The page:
Nova Scotia

'Her whole world is going to open up,' N.S. woman says of brain injured daughter's breakthrough

A Nova Scotia woman communicated one-on-one with her brain-injured daughter for the first time in 21 years, thanks to eye-motion technology. The breakthrough means the woman's 'whole world is going to open up now.'

'Her whole world is going to open up now ... She'll just keep getting better and better'

Joellan Huntley looks up at her Eyegaze screen with two of the women helping her learn to use the technology: Darlene Holmes, centre, and Amy Smith, right. (Rob Short/CBC)

A Nova Scotia woman says she hopes a recent breakthrough with her severely disabled daughter will lead the way for other families hoping to communicate with their loved ones who have suffered a brain injury and can no longer speak.

Louise Misner and her 37-year-old daughter, Joellan Huntley, met with the media Tuesday to show off the eye-motion technology that helped Huntley communicate with her mother one-on-one in what's been called a "Christmas miracle."

Huntley was 15 when she suffered a catastrophic brain injury in a 1996 car accident that saw her thrown from the vehicle when it swerved to avoid a dog on the road. Ever since, she's been unable to walk or talk, and is fed through a tube.

On Christmas Day, Misner was visiting her daughter at the Kings Regional Rehabilitation Centre in Waterville, N.S., and complimented her on her outfit. Huntley was able to respond by using the technology to pick out a shirt icon on her computer screen.

Joellan Huntley is shown in a pair of family handout photos. In what her mother calls a 'Christmas miracle,' the Nova Scotia woman who suffered a catastrophic brain injury in a 1996 car accident recently communicated one-on-one. (Handout/Canadian Press)

Misner said Tuesday that the breakthrough is just the start for her daughter, as the technology will grow with Huntley as her eye-movement skills advance.

"Her whole world is going to open up now," Misner said. "She'll just keep getting better and better. … I'm proud of her."

'We never gave up'

Misner said she always knew the day would come when she would be able to communicate with her daughter again.

"She was trapped in her body. And I knew that right after the accident, because she knew us, she responded to us," Misner said. "We never gave up."

Huntley's family won a $1-million insurance settlement as a result of the crash. Then, in 2014, Nova Scotia's Community Services Department tried to claw back money from the family for Huntley's past and future care costs.

The family successfully fought the provincial government, reaching an undisclosed out-of-court settlement in April 2015, after they argued the money was needed for physiotherapy and technology that would improve her quality of life.

The technology that was ultimately adopted is called Eyegaze. 

Joellan Huntley gives her most precise answers when she can choose from six icons on the screen. But the technology will be able to grow with her as she hones her ability to communicate. (Rob Short/CBC)

Misner credits the hard work of the staff at the Kings Regional Rehabilitation Centre for her daughter's breakthrough.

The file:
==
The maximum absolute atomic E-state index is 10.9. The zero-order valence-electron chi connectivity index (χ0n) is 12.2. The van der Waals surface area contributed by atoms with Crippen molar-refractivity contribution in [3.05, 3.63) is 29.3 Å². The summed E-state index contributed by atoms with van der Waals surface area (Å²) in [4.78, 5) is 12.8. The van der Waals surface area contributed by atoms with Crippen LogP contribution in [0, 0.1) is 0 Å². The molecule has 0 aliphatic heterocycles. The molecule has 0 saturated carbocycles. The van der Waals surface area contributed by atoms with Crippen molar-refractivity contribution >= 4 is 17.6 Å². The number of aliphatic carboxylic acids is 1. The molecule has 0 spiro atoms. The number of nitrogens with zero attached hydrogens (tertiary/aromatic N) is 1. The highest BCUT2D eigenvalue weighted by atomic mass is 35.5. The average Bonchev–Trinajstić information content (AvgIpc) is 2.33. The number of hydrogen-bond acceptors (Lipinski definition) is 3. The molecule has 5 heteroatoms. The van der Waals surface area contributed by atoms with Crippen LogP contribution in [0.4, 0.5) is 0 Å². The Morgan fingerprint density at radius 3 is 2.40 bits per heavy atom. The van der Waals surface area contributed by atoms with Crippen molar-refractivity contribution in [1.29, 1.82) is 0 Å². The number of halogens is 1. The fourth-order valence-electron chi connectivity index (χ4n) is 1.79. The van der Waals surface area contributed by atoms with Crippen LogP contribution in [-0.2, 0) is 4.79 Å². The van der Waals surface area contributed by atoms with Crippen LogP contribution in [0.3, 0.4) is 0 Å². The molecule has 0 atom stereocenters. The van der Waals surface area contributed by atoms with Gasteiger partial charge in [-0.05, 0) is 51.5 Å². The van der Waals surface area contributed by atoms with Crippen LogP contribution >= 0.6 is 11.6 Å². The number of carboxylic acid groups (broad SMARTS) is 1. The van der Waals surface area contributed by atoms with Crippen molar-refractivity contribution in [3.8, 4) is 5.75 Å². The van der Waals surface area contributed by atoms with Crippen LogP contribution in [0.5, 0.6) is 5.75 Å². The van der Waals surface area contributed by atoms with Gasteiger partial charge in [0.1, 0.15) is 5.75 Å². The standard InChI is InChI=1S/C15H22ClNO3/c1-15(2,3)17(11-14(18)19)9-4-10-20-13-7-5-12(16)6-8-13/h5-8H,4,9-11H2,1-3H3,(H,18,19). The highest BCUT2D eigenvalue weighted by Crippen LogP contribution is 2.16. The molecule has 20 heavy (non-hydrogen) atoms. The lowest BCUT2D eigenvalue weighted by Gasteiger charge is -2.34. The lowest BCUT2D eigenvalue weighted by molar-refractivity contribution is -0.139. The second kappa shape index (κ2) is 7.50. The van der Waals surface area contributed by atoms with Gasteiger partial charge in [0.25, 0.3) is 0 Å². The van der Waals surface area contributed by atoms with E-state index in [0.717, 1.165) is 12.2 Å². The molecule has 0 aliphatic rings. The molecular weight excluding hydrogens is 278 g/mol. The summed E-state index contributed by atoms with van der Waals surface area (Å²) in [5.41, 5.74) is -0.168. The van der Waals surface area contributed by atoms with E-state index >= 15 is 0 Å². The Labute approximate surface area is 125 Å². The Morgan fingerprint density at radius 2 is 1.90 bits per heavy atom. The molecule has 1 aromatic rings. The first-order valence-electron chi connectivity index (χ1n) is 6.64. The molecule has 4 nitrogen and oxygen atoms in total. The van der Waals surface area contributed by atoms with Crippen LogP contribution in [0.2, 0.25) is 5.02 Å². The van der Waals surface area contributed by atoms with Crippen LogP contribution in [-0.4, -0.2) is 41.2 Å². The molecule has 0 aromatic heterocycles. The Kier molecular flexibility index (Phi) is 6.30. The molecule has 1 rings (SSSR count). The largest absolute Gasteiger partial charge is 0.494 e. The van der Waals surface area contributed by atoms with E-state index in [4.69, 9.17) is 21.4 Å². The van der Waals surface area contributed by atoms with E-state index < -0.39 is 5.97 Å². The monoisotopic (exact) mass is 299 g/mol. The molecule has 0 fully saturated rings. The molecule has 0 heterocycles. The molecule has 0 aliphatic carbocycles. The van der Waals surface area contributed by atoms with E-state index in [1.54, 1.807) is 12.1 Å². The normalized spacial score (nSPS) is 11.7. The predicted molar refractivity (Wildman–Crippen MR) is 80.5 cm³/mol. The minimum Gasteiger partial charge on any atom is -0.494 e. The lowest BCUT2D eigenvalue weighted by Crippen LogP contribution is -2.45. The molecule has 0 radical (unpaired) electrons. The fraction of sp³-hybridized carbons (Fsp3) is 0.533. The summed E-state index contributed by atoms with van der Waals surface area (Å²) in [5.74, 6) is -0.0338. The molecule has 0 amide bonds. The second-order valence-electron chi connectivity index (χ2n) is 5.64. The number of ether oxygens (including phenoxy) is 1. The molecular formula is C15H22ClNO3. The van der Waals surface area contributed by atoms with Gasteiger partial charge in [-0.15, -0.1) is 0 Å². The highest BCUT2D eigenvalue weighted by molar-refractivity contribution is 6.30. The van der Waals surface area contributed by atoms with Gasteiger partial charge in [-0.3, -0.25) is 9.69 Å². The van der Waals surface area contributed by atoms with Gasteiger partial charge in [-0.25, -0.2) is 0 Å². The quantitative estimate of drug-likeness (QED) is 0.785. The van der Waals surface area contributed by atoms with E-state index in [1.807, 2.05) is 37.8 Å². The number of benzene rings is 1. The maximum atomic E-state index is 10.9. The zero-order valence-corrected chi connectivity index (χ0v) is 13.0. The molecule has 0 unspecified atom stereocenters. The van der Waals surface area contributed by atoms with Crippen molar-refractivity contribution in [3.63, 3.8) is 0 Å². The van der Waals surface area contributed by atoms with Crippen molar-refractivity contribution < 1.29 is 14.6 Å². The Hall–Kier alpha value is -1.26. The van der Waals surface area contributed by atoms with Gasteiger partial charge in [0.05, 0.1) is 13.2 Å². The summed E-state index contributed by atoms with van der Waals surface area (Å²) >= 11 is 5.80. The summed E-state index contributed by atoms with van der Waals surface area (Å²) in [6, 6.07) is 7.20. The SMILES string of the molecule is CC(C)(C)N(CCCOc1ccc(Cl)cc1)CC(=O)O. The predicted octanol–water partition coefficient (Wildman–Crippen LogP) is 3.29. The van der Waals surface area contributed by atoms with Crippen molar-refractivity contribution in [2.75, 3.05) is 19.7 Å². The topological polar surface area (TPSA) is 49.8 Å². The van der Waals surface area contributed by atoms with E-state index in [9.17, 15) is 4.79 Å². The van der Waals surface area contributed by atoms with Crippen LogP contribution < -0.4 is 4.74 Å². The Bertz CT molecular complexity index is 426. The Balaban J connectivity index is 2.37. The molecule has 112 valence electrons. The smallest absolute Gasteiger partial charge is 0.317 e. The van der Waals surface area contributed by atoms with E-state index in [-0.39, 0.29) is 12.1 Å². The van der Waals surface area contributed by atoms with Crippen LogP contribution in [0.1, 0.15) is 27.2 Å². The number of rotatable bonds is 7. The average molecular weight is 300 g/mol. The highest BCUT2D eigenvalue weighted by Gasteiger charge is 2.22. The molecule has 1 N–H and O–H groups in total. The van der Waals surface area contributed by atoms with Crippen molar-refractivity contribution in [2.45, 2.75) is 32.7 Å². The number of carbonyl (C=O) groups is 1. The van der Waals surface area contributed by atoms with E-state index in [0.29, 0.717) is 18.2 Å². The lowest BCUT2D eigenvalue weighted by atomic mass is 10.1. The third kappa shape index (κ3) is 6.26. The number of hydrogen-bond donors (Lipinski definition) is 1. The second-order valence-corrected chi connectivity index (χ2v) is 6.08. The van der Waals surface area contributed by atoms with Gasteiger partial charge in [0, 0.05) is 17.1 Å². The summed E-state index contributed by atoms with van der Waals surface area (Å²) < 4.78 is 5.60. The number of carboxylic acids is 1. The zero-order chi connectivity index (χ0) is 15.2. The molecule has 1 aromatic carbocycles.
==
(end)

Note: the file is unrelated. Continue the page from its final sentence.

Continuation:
Amy Smith, who's worked with Huntley for 12 years, said they started by having Huntley track pictures to practise following something with her eyes.

From there, they moved to a rudimentary system: two tongue depressors taped to a ruler, each one attached to pictures of yes and no cards. Huntley was able to respond to questions by looking at either of the cards.

They eventually began looking for a more advanced system and landed on Eyegaze, which uses an eye-motion camera and reflects light in Huntley's eyes to map her eye movement.

Technology can grow with Huntley

"It is a huge team effort. Joellan does 99 per cent of the hard work in all of this and our job is to provide her the tools," Smith told reporters Tuesday.

"The breakthrough on Christmas Day was that the system was set up for her and she was completely independent; there was no one else facilitating that conversation with her," she said. "It was just a natural conversation she had with her mom, like anyone else would."

Smith explained that while Huntley is currently using pictures to communicate, she believes Huntley can read. She said her best and most precise answers are when there are six pictures on a screen.

Louise Misner told reporters that she never doubted the day would come when she would be able to communicate with her daughter again. (CBC)

But the system has the ability to grow with the user, and has a setting for identifying letters. In theory, Huntley would one day be able to spell out her own words.

"We've used it, we've tried. Joellan really likes a challenge. So she works really hard when those boards are up. But we're just not quite there yet with her practice to be able to be that precise with the icons," Smith said.

Misner said her daughter will be able to bring the computer system home with her on visits once they build a mount to attach it to her wheelchair.

"Joellan wanted to go into medicine; now her star's going to shine. And she's going to help all the others like her."


Emma Davie


Emma Davie is a reporter, producer and videojournalist in Halifax. She loves listening to, and telling stories from people in the Maritimes. You can reach her at